I find myself once again at a crossroad and cannot help but remember Robert Frost's familiar refrain "? two roads diverged in a wood, and I--I took the one less traveled by, and that has made all the difference." Figuring out what to do when I complete my PhD has opened up new and exciting, but also difficult, career options. The decisions I make now could shape the rest of my life. ...

I began my science career with a degree in chemical engineering. But after doing internships in traditional chemical engineering industries, such as pulp and paper and petroleum, I knew, even before I had finished my degree, that chemical engineering wasn't for me. So, I decided to pursue more bio-related options in my last year of study. The bioprocess engineering courses I took certainly piqued my interest--so much so, in fact, that I wanted to explore more fundamental biology. With that in mind, I pursued a master's degree and later a PhD in biomedical engineering, forgoing industry in favour of a new area of study that I felt more passionate about.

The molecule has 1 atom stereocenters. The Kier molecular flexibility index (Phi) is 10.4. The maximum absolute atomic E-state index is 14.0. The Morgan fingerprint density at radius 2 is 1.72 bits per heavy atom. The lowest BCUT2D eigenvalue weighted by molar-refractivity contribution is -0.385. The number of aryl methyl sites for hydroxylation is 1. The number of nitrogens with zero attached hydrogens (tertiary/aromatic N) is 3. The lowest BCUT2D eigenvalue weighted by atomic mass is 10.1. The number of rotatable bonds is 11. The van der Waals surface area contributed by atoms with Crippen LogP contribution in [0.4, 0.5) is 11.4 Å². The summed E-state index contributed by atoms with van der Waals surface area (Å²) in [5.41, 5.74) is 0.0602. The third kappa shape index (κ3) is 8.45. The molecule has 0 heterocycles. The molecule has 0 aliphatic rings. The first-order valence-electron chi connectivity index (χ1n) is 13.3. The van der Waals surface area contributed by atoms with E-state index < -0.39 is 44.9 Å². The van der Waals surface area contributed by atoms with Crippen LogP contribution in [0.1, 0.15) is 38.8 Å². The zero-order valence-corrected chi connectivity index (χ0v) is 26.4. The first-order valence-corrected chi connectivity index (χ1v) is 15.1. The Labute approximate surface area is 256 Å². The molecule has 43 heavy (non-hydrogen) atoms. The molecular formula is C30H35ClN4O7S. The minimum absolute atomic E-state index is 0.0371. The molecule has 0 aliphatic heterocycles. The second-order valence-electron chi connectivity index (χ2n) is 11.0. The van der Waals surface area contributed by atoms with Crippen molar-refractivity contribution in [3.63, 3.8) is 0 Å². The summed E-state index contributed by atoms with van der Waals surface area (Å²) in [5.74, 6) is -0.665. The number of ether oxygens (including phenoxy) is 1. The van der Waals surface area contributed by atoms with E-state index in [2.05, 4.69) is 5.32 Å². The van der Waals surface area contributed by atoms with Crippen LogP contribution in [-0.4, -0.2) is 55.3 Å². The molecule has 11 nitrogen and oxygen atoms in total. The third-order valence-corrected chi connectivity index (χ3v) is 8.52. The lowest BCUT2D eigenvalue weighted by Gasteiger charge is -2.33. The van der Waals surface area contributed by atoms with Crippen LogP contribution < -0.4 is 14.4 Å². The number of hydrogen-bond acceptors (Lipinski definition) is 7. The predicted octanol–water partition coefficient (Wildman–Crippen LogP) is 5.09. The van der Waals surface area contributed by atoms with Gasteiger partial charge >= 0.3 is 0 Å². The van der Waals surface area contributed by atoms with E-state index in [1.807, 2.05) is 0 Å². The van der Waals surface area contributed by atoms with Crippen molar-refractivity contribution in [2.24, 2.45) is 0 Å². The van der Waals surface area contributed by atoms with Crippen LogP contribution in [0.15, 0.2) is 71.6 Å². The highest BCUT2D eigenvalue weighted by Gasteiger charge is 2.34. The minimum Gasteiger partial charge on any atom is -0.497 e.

Now I'm getting to the end of that PhD, I could move on to do an academic postdoctoral position and continue within the academic community with the idea of eventually setting up my own lab, getting grants, and carving out my own research niche. As a professor, I would be required to wear multiple hats--those of an administrator, a teacher, a mentor, a businesswoman, a researcher, an educator, a policy reviewer, an entrepreneur, a public relations person, a negotiator, a deal broker, a consultant, a speaker, a presenter, a writer, a reader, and more--all rolled into one. In my opinion, there is something prestigious and satisfying about being an academic, not to mention the eventual job security (one hopes!), the freedom to initiate and investigate projects that are of interest to you, and the luxury of waking up to a job about which you are passionate and that never tends towards tedium.